Hospital's Hijabs Promote Inclusion and Better Medical Outcomes

Hospital's Hijabs Promote Inclusion and Better Medical Outcomes

Children’s Minnesota provides medical-grade head coverings and customized garments to Muslim staff.

When Samreen Vora spots one of her Children's Minnesota colleagues wearing a hospital-branded hijab, she sees more than just a head covering.

"It shows all our patients and their families that they are welcome and we're going to provide equitable care for them," says Vora, M.D., MHAM, FACEP, medical director of simulation at Children's Minnesota in Minneapolis. "It's a tangible item people can see to let them know they are included."

Inclusive designs inspire improvements for all patients

Children's Minnesota's Muslim employee resource group (ERG) partnered with a local outfitter two years ago to provide its Muslim women staffers with the hijabs bearing the hospital's logo. They were a gift in lieu of regularly scheduled holiday gatherings, which were canceled because of the pandemic. The head coverings were such a hit with employees that Children's Minnesota began looking at other areas to customize traditional hospital apparel.

The hospital is currently designing an undercap that would better suit the needs of Muslims in a hospital environment, as well as a hospital gown that would provide more coverage for the patient than the conventional open-backed gowns.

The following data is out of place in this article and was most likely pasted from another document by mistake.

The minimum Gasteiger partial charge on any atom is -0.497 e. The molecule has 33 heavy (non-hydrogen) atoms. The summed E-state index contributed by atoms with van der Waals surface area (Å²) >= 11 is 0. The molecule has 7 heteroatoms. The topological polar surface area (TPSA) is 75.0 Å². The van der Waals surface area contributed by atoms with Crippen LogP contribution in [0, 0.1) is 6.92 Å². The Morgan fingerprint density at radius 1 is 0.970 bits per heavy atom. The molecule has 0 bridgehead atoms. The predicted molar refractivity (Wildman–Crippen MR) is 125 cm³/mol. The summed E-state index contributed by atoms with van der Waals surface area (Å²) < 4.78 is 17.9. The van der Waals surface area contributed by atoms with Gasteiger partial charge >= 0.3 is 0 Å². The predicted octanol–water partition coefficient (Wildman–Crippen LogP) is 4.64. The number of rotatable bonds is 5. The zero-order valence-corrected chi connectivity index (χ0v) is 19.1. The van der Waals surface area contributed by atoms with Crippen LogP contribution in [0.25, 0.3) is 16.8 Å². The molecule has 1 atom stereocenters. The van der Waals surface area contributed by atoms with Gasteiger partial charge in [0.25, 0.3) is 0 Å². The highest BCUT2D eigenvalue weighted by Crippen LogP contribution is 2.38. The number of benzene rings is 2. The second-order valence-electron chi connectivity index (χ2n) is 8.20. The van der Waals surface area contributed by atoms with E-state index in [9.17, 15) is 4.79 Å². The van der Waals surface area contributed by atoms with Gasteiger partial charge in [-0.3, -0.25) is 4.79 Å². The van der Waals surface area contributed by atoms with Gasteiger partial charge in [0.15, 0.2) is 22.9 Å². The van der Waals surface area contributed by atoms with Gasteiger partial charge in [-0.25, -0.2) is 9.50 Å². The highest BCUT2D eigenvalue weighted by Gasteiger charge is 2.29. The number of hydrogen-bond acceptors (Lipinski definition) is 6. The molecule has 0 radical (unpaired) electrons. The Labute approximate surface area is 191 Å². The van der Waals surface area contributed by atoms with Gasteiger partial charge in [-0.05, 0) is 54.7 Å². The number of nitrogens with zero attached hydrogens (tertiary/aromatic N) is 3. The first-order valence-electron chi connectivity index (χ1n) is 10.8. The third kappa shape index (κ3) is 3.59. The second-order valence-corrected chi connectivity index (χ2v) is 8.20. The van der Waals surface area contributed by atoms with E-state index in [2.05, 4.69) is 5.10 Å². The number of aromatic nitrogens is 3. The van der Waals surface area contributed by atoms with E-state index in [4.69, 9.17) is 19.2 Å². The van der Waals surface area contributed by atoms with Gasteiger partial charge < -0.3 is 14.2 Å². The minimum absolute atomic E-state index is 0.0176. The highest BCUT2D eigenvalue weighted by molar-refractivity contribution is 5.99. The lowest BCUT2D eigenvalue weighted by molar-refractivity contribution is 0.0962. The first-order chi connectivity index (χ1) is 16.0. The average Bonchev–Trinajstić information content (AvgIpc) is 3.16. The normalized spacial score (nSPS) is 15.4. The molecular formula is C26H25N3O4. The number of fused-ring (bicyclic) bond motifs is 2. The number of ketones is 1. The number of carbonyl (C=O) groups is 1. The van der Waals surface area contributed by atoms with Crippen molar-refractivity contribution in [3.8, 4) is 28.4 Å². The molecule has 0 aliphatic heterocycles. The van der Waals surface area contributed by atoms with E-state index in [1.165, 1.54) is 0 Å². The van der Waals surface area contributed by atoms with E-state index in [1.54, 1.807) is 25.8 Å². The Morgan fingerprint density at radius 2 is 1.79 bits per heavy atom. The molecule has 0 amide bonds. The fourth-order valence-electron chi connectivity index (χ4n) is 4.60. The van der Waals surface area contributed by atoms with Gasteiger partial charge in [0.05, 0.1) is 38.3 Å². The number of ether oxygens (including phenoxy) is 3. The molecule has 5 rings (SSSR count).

Vora says developing these innovations involves several teams across the institution—including ERGs, human resources, clinical experts and family advisory councils—to ensure the garments meet patients' wishes while still adhering to medically necessary guidelines.

The impetus for the new hospital gowns originally centered around the importance for Muslims to maintain modesty in their attire. But Vora says it's a concept that resonates with pediatric patients, especially adolescents, who may often feel uncomfortable with an open-backed gown.

"We tried to consider how else we could serve this diverse population in ways that would benefit everyone," Vora says. "When we center on the margins, on those who are not often seen, we actually make things better for everyone."

Improved outcomes start with trust

Though the Muslim-friendly hospital garments began as a diversity and inclusion initiative, Vora says the research shows they also have a positive impact on medical outcomes—establishing patient trust leads to better adherence to medication and treatment protocols. Children's Minnesota aims to build that trust by demonstrating understanding and empathy for each patient's unique identity.

"Patients aren't just bringing us their medical problem, they're bringing their whole selves—religion, race, ethnicity, gender identity and any other aspect of their identity," Vora says. "When our patients are more comfortable and trusting, we're able to provide better care. It's critical to be able to see things from a different lens."

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